Tuesday December 06 2016
Philippines Inflation Rate at-21 Month High of 2.5%
Statistic of Philippines l Chusnul Ch Manan | chusnul@tradingeconomics.com

Consumer prices in Philippines rose 2.5 percent year-on-year in November 2016, following a 2.3 percent increase in October and above market expectations of 2.2 percent. It was the highest inflation rate since February 2015, as prices increased at a faster pace for housing and utilities and transport. Core inflation rate rose to 2.4 percent, compared to 2.3 percent in the prior month. On a monthly basis, consumer prices went up 0.6 percent, the biggest growth since July 2014.

Cost rose at a faster pace for: housing, water, electricity, gas and other fuels (+1.3 percent from + 0.9 percent); transport (+0.5 percent from +0.2 percent) and alcoholic beverages and tobacco (+6.5 percent from +6.1 percent).

Inflation was steady for: furnishing households equipment and routine maintenance (+2.4 percent); health (+2.6); communication (+0.1 percent) and education (+1.8 percent).

Prices increased at a slower pace for: heavily-weighted food and non-alcoholic beverages (+3.3 percent from +3.4 percent); clothing and footwear (+2.6 percent from +2.8 percent); recreation and culture (+1.6 percent from +1.8 percent) and restaurant and miscellaneous goods and services (+2.1 percent from +2.4 percent). 

Core consumer prices went up 2.4 percent from a year earlier, faster than a 2.3 percent rise in the prior month. It was the highest inflation rate since April 2015.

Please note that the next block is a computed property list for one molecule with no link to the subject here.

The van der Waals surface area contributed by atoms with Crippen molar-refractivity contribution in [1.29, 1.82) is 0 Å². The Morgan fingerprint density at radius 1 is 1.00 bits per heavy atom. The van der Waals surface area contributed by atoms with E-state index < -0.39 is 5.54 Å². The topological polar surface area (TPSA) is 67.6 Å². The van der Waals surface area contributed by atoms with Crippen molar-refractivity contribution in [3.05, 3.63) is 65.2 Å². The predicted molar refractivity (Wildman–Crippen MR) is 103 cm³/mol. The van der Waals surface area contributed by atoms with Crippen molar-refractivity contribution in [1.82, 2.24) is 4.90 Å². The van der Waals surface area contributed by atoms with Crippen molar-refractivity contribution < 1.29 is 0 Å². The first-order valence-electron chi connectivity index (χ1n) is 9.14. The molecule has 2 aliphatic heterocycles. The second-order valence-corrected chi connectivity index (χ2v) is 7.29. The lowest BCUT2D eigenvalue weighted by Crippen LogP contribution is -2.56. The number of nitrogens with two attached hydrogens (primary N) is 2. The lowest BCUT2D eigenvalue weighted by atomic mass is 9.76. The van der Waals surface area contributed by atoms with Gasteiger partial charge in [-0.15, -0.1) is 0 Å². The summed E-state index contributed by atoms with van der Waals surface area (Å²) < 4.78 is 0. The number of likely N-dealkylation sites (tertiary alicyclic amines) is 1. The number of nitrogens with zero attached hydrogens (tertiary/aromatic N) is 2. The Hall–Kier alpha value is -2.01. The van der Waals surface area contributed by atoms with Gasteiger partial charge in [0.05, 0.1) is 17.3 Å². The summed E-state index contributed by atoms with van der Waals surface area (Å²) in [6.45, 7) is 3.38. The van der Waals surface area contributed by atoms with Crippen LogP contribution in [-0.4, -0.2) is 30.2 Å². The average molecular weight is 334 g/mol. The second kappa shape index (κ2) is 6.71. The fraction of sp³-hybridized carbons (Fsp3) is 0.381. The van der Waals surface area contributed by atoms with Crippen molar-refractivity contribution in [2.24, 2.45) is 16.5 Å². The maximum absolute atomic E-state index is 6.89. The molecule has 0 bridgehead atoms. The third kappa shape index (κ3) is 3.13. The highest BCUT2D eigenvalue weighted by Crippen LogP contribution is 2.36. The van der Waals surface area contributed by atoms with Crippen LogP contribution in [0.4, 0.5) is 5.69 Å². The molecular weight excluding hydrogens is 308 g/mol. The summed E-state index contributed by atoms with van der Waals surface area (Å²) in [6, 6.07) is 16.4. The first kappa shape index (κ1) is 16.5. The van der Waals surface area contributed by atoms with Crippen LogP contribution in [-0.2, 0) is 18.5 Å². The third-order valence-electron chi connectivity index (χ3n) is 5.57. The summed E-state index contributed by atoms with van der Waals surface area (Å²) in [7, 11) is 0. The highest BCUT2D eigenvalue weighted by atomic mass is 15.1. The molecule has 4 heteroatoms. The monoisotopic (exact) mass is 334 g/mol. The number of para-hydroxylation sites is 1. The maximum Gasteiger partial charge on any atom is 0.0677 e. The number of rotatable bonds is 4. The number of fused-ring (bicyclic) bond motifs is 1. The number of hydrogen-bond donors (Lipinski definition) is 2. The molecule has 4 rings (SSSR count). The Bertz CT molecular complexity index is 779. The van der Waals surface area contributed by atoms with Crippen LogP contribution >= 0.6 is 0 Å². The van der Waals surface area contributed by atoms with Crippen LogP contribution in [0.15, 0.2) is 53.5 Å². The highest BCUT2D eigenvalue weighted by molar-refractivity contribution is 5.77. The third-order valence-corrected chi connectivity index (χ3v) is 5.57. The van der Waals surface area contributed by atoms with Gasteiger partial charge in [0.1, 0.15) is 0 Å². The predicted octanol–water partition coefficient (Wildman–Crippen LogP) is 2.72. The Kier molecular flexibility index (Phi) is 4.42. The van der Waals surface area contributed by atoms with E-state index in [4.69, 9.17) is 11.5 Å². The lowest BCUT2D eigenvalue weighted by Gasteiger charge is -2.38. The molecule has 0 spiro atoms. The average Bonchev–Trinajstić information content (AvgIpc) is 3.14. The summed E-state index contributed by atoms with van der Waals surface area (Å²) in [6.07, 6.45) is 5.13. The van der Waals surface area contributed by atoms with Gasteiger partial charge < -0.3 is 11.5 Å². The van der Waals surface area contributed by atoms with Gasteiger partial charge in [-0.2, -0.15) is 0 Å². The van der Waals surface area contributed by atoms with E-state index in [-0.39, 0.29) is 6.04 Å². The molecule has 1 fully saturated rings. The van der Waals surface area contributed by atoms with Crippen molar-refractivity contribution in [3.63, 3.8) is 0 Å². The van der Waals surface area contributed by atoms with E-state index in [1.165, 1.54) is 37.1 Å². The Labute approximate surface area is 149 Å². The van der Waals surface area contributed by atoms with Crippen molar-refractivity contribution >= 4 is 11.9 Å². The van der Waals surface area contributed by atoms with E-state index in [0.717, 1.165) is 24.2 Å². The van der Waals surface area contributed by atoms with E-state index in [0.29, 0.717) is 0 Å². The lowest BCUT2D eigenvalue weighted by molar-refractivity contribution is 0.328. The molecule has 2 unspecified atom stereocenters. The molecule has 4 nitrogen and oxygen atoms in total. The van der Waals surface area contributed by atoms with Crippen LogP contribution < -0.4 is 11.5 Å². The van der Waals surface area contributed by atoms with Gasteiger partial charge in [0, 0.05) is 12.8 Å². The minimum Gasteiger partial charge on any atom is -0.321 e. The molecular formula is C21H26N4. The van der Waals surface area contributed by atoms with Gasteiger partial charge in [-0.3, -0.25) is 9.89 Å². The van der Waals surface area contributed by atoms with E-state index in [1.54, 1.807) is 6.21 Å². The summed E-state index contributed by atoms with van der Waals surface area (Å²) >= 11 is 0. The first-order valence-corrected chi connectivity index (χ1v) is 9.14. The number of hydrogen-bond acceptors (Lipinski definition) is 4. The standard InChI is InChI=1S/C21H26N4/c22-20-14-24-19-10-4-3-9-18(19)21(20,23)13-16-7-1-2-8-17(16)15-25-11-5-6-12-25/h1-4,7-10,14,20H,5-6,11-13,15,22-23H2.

On a monthly basis, consumer prices jumped 0.6 percent, after a 0.2 percent gain in October. It was the highest monthly inflation rate since July 2014 driven by: food and non-alcoholic beverages (+0.1 percent); alcoholic beverages and tobacco (+1.3 percent); clothing and footwear (+1.3 percent); housing, water, electricity, gas and other fuels (+0.4 percent); furnishing, households equipment and routine maintenance (+0.1 percent); health (+0.1 percent); transport (+0.2 percent); recreation and culture (+0.1 percent) and education (+0.1 percent). 




Thursday November 17 2016
Philippines Economy Expands 1.2% QoQ in Q3
PSA l Chusnul Ch Manan | chusnul@tradingeconomics.com

The Philippines GDP advanced 1.2 percent quarter-on-quarter in the three months to September, slowing from an upwardly revised 2.1 percent expansion in the June quarter while market expected a 1.1 percent growth. It was the weakest growth since the March quarter 2015, as a faster increase in the agriculture and the industry sectors were not sufficient to offset a sharp slowdown in the services sector.

Agriculture, hunting, forestry and fishing grew by 2.3  percent, accelerating from a 1.2 percent increase in the June quarter. The industry sector rose 1.8 percent, faster than a 1.5  percent expansion in the previous three months. The services sector expanded 0.6  percent, following a 2.4 percent growth in the second  quarter and reaching the weakest growth since the December quarter of 2010.

Year-on-year, the economy grew an annual 7.1 percent in the third quarter of 2016, following a 7.0 percent expansion in the second quarter and beating market consensus of a 6.7 percent growth. It was the fastest expansion since the June quarter 2013.




Thursday November 17 2016
Philippines GDP Growth Beats Expectations in Q3
PSA l Rida Husna | rida@tradingeconomics.com

The Philippines economy grew an annual 7.1 percent in the September quarter of 2016, following a 7.0 percent expansion in the second quarter and beating market consensus of a 6.7 percent growth. It was the strongest expansion since the June quarter 2013, mainly supported by strong private consumption while government spending, investment and exports eased.